I think all Disney parents understand me when I say that a height requirement is just one step in a list of many when determining whether or not a ride is fit for your child. Every kid is different; some love the Tower of Terror while others cry on It’s a Small World (I kind of get it). And most of the time, you have no idea where your child will fall on the thrill-seeking spectrum until they buckle up and give them a go for themselves. Before we left for Disney World in February of 2023, we measured Ryder to get a better idea of the rides he would be able to enjoy. To our surprise, he was just over 42 inches, which meant that he qualified for most of the rides at Disney World and Universal Studios Orlando. In Ryan’s mind, it was a massive win; we would really get the most out of our six-day stay in Florida. But I had my fears. Would Ryder really be up for the Tower of Terror? Could he seriously stomach The Escape from Gringott’s over at Universal? And even scarier, what was I getting him into when it came to Cosmic Rewind? Because the first time he rode it, I would be riding it for the first time too. 

My understanding of Cosmic Rewind before riding it was wildly wrong. People kept telling me, “They’ve never used this technology before on a Disney ride,” and that’s true! This is truly a new type of ride. But everyone kept talking about the technology of the cars themselves, not necessarily the train or the track, so I had no idea that we would be riding an indoor coaster.

I presumed that it would be more like Ratatouille – maybe trackless? – just faster, and with super heroes for characters.

Let’s [cosmic] rewind a moment…

…and discuss other Disney World indoor coasters and how they compare to this technology. The truth is, with most Disney coasters, what you *don’t see* is what you get. I realize this doesn’t make much sense, so let me try again. What you assume to be true is true about most Disney indoor (dark) coasters. For example, you expect some dips, some curves, some sudden drops and sharp turns, and this is more often true than it isn’t. Space Mountain’s coaster doesn’t move exceptionally fast, but the unknown and the interstellar atmosphere keep you on the tips of your toes. On Big Thunder, the word that comes to mind is: jerky. Lots of sudden movements, and no matter how many times you’ve ridden it, you can still be thrilled. A personal favorite, Expedition Everest, goes fast and (SURPRISE!) backward. I suppose this ride is the only one that can somewhat compare to Cosmic Rewind due to that “backward” qualifier (Cosmic Rewind is the first and only backward-launch coaster at Disney World). But for the most part, Cosmic Rewind is a different beast entirely. 

Have you ever ridden Escape From Gringotts? That Universal Studios Orlando coaster near Diagon Alley with the huge fire-breathing dragon on top of it? Well, if you have, I want you to close your eyes and retreat back into your memory. Remember how, regardless of your position on the ride, sometimes your car would rotate on the track toward the screen? It made you feel like you were riding in the front few rows rather than in a longer link of cars making up a train. So while your train remained on the tracks, your car spun on the train, and you felt independent of the train itself even though you weren’t. This is what Cosmic Rewind is like, but it happens simultaneously, as the train itself moves full-speed on coaster tracks. At the same time, you’re trying to follow a storyline that is happening all around you—literally in the dark, with specs of light and an awesome soundtrack and a few floating planets. The premise is that you’re going back in time to the moment of the Big Bang; therefore, you are being rewound and spun through space, with the cosmos and explosive elements happening all around you.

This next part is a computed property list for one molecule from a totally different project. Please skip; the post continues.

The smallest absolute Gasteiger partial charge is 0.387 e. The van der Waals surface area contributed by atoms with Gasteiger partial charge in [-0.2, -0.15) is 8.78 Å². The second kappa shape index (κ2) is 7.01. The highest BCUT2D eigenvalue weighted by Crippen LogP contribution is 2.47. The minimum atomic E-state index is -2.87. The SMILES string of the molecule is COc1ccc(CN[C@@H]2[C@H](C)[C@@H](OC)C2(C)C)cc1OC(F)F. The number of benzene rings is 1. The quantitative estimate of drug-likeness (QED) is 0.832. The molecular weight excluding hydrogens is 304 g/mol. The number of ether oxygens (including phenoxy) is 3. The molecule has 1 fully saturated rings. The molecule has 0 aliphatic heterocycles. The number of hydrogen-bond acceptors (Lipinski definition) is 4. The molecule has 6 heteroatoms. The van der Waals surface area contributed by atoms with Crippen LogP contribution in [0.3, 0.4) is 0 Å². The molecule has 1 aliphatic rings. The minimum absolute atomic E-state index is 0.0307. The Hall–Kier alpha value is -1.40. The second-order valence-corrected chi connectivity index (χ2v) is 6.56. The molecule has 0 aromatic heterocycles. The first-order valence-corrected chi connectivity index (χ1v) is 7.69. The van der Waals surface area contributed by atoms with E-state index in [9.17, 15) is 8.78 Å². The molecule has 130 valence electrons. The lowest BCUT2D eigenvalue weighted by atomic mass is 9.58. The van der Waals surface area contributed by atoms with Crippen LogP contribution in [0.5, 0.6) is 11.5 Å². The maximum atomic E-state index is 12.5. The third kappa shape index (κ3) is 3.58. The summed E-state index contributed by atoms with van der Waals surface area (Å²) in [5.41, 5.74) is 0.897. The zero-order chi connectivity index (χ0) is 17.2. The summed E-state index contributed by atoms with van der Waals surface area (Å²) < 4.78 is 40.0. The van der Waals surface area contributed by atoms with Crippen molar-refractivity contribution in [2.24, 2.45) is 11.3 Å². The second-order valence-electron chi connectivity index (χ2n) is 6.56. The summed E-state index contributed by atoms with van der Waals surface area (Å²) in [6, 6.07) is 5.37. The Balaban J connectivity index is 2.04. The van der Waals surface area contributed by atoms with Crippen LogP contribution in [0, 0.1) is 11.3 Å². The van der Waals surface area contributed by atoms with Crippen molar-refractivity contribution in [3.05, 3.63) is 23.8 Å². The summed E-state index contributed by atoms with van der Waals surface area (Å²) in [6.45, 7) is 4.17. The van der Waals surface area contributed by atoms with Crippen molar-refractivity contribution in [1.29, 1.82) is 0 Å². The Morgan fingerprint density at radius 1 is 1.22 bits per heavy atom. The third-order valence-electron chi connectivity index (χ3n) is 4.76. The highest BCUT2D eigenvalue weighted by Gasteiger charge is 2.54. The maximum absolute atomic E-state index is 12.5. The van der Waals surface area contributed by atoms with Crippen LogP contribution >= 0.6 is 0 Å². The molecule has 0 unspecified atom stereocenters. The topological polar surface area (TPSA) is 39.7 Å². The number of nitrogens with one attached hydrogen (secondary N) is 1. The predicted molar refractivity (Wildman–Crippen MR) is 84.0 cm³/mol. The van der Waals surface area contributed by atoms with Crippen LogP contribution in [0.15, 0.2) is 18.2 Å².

Now, as you can probably tell, this coaster experience is information and sensory overload. You feel like you’re being hurdled through space. And my son, my barely 42-inch four-year-old boy, is a thrill-seeker for sure, but even he looked overwhelmed. I’m not sure “scary” is the word for this ride, unless kids are scared of the dark, in which case this would certainly be scary. I think not knowing where you’re headed is a lot for kids to try to wrap their heads around. But overwhelmed—that’s a great word! Maybe even a perfect word. Ryder felt overwhelmed, and when we got off the ride and stepped back onto steady ground, Ryder turned to me and said, “That was fun, Mommy! But maybe we can ride that next time, when I’m a bigger boy.” 

Hmm. My thrill-seeking boy was not yet impressed by the great-but-intense Guardians of the Galaxy ride in Epcot. Me, on the other hand—it immediately became a top three ride for me. 

Ryder enjoyed every single ride in Disney World and Universal Studios Orlando with the exception of two. Both of them were in Epcot. Cosmic Rewind seemed to be a lot for him, but Test Track was truly just plain uncomfortable. And I’ll be honest. Seeing him get jerked around in our chunky racecar on Test Track, I found myself wondering how he was tall enough for that ride. The seatbelt barely kept him comfortable, and the seats were downright painful. He left the ride and immediately threw up—but that turned out to be a 24-hour stomach bug, so I digress. 

So, is your child ready for Cosmic Rewind?

Here’s what I’ll say. You know your kid better than anyone else; don’t let a height requirement tell you what your child is ready for. Is he squirming when he gets buckled in on Soarin’? Does she throw up her hands on Big Thunder in excitement? Read your child’s cues while at Disney World. Maybe don’t ride Cosmic Rewind first thing in the morning, and just wait to see which rides he or she enjoys in the interim. Just know that Cosmic Rewind isn’t for the faint of heart—and as a five-foot-four adult, I couldn’t be more excited about the thrill! As for Ryder, we’ll take it one Disney vacation at a time.